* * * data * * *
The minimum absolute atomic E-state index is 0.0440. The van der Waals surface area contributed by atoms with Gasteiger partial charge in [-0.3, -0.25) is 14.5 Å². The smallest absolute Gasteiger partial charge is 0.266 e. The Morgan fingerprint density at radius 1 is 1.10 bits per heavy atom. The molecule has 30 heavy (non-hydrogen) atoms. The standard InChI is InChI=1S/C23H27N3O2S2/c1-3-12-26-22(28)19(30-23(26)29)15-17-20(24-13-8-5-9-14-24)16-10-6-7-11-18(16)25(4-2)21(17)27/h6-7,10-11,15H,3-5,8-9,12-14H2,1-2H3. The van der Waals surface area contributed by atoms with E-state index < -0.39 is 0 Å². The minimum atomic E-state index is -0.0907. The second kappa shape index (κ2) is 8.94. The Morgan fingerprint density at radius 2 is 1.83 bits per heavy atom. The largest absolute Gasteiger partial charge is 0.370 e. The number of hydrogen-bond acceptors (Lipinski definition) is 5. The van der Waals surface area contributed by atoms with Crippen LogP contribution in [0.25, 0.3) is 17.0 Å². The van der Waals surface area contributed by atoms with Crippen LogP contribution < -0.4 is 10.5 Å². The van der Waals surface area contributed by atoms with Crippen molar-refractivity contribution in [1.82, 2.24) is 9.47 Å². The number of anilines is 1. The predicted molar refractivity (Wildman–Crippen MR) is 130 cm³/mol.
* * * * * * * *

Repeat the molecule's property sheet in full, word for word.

The minimum absolute atomic E-state index is 0.0440. The van der Waals surface area contributed by atoms with Gasteiger partial charge in [-0.3, -0.25) is 14.5 Å². The smallest absolute Gasteiger partial charge is 0.266 e. The Morgan fingerprint density at radius 1 is 1.10 bits per heavy atom. The molecule has 30 heavy (non-hydrogen) atoms. The standard InChI is InChI=1S/C23H27N3O2S2/c1-3-12-26-22(28)19(30-23(26)29)15-17-20(24-13-8-5-9-14-24)16-10-6-7-11-18(16)25(4-2)21(17)27/h6-7,10-11,15H,3-5,8-9,12-14H2,1-2H3. The van der Waals surface area contributed by atoms with E-state index < -0.39 is 0 Å². The minimum atomic E-state index is -0.0907. The second kappa shape index (κ2) is 8.94. The Morgan fingerprint density at radius 2 is 1.83 bits per heavy atom. The largest absolute Gasteiger partial charge is 0.370 e. The number of hydrogen-bond acceptors (Lipinski definition) is 5. The van der Waals surface area contributed by atoms with Crippen LogP contribution in [0.25, 0.3) is 17.0 Å². The van der Waals surface area contributed by atoms with Crippen LogP contribution < -0.4 is 10.5 Å². The van der Waals surface area contributed by atoms with Crippen molar-refractivity contribution in [1.82, 2.24) is 9.47 Å². The number of anilines is 1. The predicted molar refractivity (Wildman–Crippen MR) is 130 cm³/mol.